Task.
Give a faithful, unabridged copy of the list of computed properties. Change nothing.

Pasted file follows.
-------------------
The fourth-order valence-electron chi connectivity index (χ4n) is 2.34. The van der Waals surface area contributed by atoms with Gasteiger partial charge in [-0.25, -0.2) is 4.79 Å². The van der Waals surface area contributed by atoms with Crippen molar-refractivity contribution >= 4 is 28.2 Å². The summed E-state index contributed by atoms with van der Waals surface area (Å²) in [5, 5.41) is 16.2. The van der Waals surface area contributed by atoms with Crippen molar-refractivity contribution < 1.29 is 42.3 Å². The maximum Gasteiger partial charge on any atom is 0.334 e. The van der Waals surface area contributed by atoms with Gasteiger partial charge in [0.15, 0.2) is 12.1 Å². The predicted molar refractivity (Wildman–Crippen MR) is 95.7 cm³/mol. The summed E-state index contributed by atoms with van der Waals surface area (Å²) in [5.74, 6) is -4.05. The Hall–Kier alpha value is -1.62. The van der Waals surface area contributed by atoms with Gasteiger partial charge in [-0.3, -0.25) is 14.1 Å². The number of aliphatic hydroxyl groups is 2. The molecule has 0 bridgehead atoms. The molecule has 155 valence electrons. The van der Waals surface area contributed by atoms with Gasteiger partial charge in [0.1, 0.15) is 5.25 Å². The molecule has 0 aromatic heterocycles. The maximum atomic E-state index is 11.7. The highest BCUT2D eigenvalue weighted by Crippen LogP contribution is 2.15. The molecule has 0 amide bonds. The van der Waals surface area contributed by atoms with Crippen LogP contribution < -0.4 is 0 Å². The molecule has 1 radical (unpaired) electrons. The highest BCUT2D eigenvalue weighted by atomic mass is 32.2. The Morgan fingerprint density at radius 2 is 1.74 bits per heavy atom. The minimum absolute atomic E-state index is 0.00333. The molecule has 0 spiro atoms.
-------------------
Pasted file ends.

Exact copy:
The fourth-order valence-electron chi connectivity index (χ4n) is 2.34. The van der Waals surface area contributed by atoms with Gasteiger partial charge in [-0.25, -0.2) is 4.79 Å². The van der Waals surface area contributed by atoms with Crippen molar-refractivity contribution >= 4 is 28.2 Å². The summed E-state index contributed by atoms with van der Waals surface area (Å²) in [5, 5.41) is 16.2. The van der Waals surface area contributed by atoms with Crippen molar-refractivity contribution < 1.29 is 42.3 Å². The maximum Gasteiger partial charge on any atom is 0.334 e. The van der Waals surface area contributed by atoms with Gasteiger partial charge in [0.15, 0.2) is 12.1 Å². The predicted molar refractivity (Wildman–Crippen MR) is 95.7 cm³/mol. The summed E-state index contributed by atoms with van der Waals surface area (Å²) in [5.74, 6) is -4.05. The Hall–Kier alpha value is -1.62. The van der Waals surface area contributed by atoms with Gasteiger partial charge in [-0.3, -0.25) is 14.1 Å². The number of aliphatic hydroxyl groups is 2. The molecule has 0 bridgehead atoms. The molecule has 155 valence electrons. The van der Waals surface area contributed by atoms with Gasteiger partial charge in [0.1, 0.15) is 5.25 Å². The molecule has 0 aromatic heterocycles. The maximum atomic E-state index is 11.7. The highest BCUT2D eigenvalue weighted by Crippen LogP contribution is 2.15. The molecule has 0 amide bonds. The van der Waals surface area contributed by atoms with Crippen LogP contribution < -0.4 is 0 Å². The molecule has 1 radical (unpaired) electrons. The highest BCUT2D eigenvalue weighted by atomic mass is 32.2. The Morgan fingerprint density at radius 2 is 1.74 bits per heavy atom. The minimum absolute atomic E-state index is 0.00333. The molecule has 0 spiro atoms.